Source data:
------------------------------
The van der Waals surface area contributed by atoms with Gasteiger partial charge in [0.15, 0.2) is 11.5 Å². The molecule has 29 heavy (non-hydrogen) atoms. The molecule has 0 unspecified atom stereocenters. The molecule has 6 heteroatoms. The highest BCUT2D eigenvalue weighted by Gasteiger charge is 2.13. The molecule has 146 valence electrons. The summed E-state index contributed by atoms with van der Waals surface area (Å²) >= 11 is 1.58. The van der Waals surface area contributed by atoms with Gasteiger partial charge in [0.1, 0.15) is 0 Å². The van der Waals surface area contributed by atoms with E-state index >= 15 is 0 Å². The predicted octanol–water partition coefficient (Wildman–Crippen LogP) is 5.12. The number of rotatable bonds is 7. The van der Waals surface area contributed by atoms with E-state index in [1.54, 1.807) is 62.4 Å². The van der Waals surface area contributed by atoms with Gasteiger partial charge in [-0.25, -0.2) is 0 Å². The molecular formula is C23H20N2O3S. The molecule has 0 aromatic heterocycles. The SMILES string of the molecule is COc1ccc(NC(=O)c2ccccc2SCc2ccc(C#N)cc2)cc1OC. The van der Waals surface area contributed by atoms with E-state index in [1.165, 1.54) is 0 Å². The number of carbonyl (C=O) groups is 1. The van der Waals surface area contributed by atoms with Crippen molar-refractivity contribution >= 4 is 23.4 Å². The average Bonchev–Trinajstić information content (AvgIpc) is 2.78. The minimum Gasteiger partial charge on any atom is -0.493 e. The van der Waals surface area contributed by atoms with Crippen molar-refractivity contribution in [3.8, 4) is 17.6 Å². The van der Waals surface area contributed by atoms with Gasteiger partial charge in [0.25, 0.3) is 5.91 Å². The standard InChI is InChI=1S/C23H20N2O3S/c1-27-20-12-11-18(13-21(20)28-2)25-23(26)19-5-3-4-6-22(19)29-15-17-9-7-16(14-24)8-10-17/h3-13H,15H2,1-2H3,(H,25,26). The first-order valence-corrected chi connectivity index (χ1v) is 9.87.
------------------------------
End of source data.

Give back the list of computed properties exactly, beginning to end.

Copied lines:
The van der Waals surface area contributed by atoms with Gasteiger partial charge in [0.15, 0.2) is 11.5 Å². The molecule has 29 heavy (non-hydrogen) atoms. The molecule has 0 unspecified atom stereocenters. The molecule has 6 heteroatoms. The highest BCUT2D eigenvalue weighted by Gasteiger charge is 2.13. The molecule has 146 valence electrons. The summed E-state index contributed by atoms with van der Waals surface area (Å²) >= 11 is 1.58. The van der Waals surface area contributed by atoms with Gasteiger partial charge in [0.1, 0.15) is 0 Å². The van der Waals surface area contributed by atoms with E-state index >= 15 is 0 Å². The predicted octanol–water partition coefficient (Wildman–Crippen LogP) is 5.12. The number of rotatable bonds is 7. The van der Waals surface area contributed by atoms with E-state index in [1.54, 1.807) is 62.4 Å². The van der Waals surface area contributed by atoms with Gasteiger partial charge in [-0.25, -0.2) is 0 Å². The molecular formula is C23H20N2O3S. The molecule has 0 aromatic heterocycles. The SMILES string of the molecule is COc1ccc(NC(=O)c2ccccc2SCc2ccc(C#N)cc2)cc1OC. The van der Waals surface area contributed by atoms with E-state index in [1.165, 1.54) is 0 Å². The number of carbonyl (C=O) groups is 1. The van der Waals surface area contributed by atoms with Crippen molar-refractivity contribution >= 4 is 23.4 Å². The average Bonchev–Trinajstić information content (AvgIpc) is 2.78. The minimum Gasteiger partial charge on any atom is -0.493 e. The van der Waals surface area contributed by atoms with Crippen molar-refractivity contribution in [3.8, 4) is 17.6 Å². The van der Waals surface area contributed by atoms with Gasteiger partial charge in [0.25, 0.3) is 5.91 Å². The standard InChI is InChI=1S/C23H20N2O3S/c1-27-20-12-11-18(13-21(20)28-2)25-23(26)19-5-3-4-6-22(19)29-15-17-9-7-16(14-24)8-10-17/h3-13H,15H2,1-2H3,(H,25,26). The first-order valence-corrected chi connectivity index (χ1v) is 9.87.